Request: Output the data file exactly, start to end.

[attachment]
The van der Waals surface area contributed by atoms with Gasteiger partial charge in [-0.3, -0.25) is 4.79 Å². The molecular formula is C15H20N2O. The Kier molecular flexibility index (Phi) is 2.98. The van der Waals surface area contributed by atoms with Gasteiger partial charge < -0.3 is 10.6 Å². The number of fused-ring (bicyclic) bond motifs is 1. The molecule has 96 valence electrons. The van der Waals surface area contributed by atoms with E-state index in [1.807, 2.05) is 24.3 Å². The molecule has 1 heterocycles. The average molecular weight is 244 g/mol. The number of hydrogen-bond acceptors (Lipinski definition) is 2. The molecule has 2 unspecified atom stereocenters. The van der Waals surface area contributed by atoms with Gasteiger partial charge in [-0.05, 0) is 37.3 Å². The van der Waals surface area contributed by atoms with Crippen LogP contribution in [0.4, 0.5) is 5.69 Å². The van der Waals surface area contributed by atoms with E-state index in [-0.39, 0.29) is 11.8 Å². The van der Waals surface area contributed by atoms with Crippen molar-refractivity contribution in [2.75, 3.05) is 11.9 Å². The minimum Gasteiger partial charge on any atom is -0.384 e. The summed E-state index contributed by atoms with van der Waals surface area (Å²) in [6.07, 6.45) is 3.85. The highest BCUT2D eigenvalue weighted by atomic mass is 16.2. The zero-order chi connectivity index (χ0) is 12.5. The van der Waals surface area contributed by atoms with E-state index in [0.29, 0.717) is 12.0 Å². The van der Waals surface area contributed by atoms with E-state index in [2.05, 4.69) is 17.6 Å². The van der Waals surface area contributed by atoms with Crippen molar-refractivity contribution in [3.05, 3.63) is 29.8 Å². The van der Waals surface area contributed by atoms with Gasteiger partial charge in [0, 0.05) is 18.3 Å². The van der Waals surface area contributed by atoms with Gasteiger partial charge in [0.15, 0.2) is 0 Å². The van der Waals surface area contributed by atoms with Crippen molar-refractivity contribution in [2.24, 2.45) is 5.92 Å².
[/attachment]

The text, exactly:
The van der Waals surface area contributed by atoms with Gasteiger partial charge in [-0.3, -0.25) is 4.79 Å². The molecular formula is C15H20N2O. The Kier molecular flexibility index (Phi) is 2.98. The van der Waals surface area contributed by atoms with Gasteiger partial charge < -0.3 is 10.6 Å². The number of fused-ring (bicyclic) bond motifs is 1. The molecule has 96 valence electrons. The van der Waals surface area contributed by atoms with E-state index in [1.807, 2.05) is 24.3 Å². The molecule has 1 heterocycles. The average molecular weight is 244 g/mol. The number of hydrogen-bond acceptors (Lipinski definition) is 2. The molecule has 2 unspecified atom stereocenters. The van der Waals surface area contributed by atoms with Gasteiger partial charge in [-0.05, 0) is 37.3 Å². The van der Waals surface area contributed by atoms with Crippen LogP contribution in [0.4, 0.5) is 5.69 Å². The van der Waals surface area contributed by atoms with E-state index in [-0.39, 0.29) is 11.8 Å². The van der Waals surface area contributed by atoms with Crippen molar-refractivity contribution in [2.75, 3.05) is 11.9 Å². The minimum Gasteiger partial charge on any atom is -0.384 e. The summed E-state index contributed by atoms with van der Waals surface area (Å²) in [6.07, 6.45) is 3.85. The highest BCUT2D eigenvalue weighted by atomic mass is 16.2. The zero-order chi connectivity index (χ0) is 12.5. The van der Waals surface area contributed by atoms with E-state index in [0.29, 0.717) is 12.0 Å². The van der Waals surface area contributed by atoms with E-state index in [2.05, 4.69) is 17.6 Å². The van der Waals surface area contributed by atoms with Crippen molar-refractivity contribution in [3.05, 3.63) is 29.8 Å². The van der Waals surface area contributed by atoms with Gasteiger partial charge in [0, 0.05) is 18.3 Å². The van der Waals surface area contributed by atoms with Gasteiger partial charge in [0.15, 0.2) is 0 Å². The van der Waals surface area contributed by atoms with Crippen molar-refractivity contribution in [2.24, 2.45) is 5.92 Å².